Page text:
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The Ugly American showed the reasons why American diplomacy was failing in Southeast Asia in the 1950’s and the reasons why communism was succeeding. . Its lessons seem startlingly urgent today in light of the turmoil in Central America and in the Middle East. Whether the foreign policy errors this book dramatizes have been corrected is an important question, and one that can be usefully debated in the classroom. As a harbinger of the United States failure in Vietnam, The Ugly American seems a terribly prophetic book.

How could the warnings Lederer and Burdick sounded have gone unheeded? An examination of their book shows us precisely how, for in The Ugly American knowledgeable and skillful executors of American foreign policy (those who believe that “the things we do must be done in the real interest of the people whose friendship we need–not just in the interest of propaganda”) are routinely replaced by those who know less, care less, and are eminently less qualified to serve those interests.

The novel opens with one such individual–the “Honorable” Louis Sears, ambassador to the fictitious country of Sarkhan, a small underdeveloped nation in which communist and American interests are vying for supremacy. Sears has assumed his post as a political stopgap. Between three terms in the Senate and an anticipated federal judgeship “with a long tenure,” he’s simply filling time in a “cushy” job with a large entertainment budget and lavish living conditions, in a country he had never heard of, serving people he thinks of as “little monkeys. A caricature depicting Sears as a braying mule has appeared in a local Sarkhanese newspaper, making clear just how the American ambassador is perceived: Sears is the prototype of “the ugly American. ” In contrast, the following chapter presents the Russian ambassador to Sarkhan, Louis Krupitzyn, a thorough professional whose two-year training period has included instruction in the language and the customs of the nation he has been sent to serve in. His entire staff is fluent in Sarkhanese and in the cultural nuances which distinguish the Sarkhanese people. The Soviet ambassador molds himself into this pattern of the ideal Sarkhan.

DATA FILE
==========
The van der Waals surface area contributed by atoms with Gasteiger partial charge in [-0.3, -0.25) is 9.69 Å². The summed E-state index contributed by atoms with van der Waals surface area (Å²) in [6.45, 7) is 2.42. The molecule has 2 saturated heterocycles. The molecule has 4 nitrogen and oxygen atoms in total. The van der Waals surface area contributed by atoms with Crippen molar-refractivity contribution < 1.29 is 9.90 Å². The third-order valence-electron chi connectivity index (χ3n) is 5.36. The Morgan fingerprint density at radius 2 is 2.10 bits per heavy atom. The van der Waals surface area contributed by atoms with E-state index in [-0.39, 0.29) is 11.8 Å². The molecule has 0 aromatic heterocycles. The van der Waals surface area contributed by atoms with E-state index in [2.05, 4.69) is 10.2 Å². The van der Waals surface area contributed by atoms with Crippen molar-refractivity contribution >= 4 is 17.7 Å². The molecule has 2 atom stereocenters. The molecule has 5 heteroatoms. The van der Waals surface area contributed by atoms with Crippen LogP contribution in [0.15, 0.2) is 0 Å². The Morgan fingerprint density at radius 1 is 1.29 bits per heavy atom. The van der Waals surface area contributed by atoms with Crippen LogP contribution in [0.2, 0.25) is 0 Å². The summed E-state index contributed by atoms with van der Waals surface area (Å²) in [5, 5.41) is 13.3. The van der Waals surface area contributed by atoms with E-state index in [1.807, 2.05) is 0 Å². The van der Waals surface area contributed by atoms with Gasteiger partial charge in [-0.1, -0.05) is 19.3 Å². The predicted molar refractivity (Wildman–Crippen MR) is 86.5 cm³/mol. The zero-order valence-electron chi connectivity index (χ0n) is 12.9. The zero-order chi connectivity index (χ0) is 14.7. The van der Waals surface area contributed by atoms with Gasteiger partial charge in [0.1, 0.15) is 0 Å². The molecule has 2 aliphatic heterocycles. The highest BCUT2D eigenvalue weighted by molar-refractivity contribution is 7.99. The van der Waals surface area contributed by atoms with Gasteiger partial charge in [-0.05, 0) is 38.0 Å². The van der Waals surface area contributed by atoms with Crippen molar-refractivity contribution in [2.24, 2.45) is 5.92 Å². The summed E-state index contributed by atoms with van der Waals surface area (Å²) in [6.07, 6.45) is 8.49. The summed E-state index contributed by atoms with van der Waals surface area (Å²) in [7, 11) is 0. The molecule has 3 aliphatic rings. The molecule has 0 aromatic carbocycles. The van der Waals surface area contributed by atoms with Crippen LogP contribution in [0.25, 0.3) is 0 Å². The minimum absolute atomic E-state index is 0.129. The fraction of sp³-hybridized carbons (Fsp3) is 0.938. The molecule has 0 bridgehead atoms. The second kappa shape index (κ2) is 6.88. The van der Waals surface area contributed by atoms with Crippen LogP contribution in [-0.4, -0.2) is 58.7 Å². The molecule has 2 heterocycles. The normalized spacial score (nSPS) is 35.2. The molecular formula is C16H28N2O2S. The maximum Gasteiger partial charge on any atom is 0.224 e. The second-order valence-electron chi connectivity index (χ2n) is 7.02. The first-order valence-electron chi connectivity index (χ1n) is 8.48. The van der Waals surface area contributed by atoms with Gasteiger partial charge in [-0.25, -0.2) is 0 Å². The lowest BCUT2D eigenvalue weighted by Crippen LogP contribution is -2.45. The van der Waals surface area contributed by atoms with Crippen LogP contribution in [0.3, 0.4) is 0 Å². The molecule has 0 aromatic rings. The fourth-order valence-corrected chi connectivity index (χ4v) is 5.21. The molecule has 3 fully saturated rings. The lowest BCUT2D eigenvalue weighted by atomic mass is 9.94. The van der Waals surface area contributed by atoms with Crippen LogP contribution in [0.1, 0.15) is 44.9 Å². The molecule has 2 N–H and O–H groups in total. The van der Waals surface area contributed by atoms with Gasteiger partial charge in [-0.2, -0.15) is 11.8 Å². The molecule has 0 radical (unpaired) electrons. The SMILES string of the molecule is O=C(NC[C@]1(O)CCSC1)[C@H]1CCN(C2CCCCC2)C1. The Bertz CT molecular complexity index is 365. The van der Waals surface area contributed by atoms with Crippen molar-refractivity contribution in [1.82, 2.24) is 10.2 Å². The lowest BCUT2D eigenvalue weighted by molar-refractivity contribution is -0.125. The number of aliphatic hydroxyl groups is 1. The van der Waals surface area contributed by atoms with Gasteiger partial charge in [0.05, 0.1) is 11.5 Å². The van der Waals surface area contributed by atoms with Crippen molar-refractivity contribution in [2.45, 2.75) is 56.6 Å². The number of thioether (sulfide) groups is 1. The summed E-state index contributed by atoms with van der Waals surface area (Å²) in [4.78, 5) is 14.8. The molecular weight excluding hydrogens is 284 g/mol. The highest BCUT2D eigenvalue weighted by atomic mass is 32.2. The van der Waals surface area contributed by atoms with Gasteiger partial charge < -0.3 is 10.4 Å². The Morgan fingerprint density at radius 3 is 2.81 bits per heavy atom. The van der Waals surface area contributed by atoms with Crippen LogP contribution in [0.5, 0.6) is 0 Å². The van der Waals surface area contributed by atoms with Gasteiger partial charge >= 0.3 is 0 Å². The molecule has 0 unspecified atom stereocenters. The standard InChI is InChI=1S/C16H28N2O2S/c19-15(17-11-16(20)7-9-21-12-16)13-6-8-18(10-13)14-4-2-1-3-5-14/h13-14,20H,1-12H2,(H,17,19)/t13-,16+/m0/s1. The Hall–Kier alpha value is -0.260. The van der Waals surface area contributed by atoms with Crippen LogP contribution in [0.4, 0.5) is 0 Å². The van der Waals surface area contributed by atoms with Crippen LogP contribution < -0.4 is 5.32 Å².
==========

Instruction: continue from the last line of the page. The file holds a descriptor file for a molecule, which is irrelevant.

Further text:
He diets, losing forty pounds; he studies ballet, reads Sarkhanese literature and drama, and becomes a skillful nose flute player–all as a prelude to effective diplomacy. Equipped with his country’s long-range political goals for Sarkhan and a clear strategy, the ambassador is able to take actions designed to promote the communist interest in Sarkhan in many ways, not the least of which are the “small ways,” which include “educating” the population by degrees. In addition, Krupitzyn instigates deliberate acts of espionage designed to further strengthen the communist position.